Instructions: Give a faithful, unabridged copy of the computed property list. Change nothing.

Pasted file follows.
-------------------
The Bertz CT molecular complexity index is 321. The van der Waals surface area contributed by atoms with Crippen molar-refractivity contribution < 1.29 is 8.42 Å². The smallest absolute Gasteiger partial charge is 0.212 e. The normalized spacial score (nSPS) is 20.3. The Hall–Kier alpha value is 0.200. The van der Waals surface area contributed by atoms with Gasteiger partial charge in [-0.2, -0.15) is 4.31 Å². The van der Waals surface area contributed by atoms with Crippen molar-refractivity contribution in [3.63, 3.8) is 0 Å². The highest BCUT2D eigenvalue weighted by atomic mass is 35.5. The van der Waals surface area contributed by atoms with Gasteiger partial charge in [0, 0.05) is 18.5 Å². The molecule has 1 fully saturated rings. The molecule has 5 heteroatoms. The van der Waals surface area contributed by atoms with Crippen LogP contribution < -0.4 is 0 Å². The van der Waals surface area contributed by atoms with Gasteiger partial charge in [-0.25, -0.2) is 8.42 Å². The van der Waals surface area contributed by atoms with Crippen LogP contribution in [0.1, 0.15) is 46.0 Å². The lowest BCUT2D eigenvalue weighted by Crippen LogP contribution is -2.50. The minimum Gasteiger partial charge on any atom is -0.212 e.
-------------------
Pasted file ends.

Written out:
The Bertz CT molecular complexity index is 321. The van der Waals surface area contributed by atoms with Crippen molar-refractivity contribution < 1.29 is 8.42 Å². The smallest absolute Gasteiger partial charge is 0.212 e. The normalized spacial score (nSPS) is 20.3. The Hall–Kier alpha value is 0.200. The van der Waals surface area contributed by atoms with Gasteiger partial charge in [-0.2, -0.15) is 4.31 Å². The van der Waals surface area contributed by atoms with Crippen molar-refractivity contribution in [3.63, 3.8) is 0 Å². The highest BCUT2D eigenvalue weighted by atomic mass is 35.5. The van der Waals surface area contributed by atoms with Gasteiger partial charge in [0, 0.05) is 18.5 Å². The molecule has 1 fully saturated rings. The molecule has 5 heteroatoms. The van der Waals surface area contributed by atoms with Crippen LogP contribution < -0.4 is 0 Å². The van der Waals surface area contributed by atoms with Gasteiger partial charge in [-0.25, -0.2) is 8.42 Å². The van der Waals surface area contributed by atoms with Crippen LogP contribution in [0.1, 0.15) is 46.0 Å². The lowest BCUT2D eigenvalue weighted by Crippen LogP contribution is -2.50. The minimum Gasteiger partial charge on any atom is -0.212 e.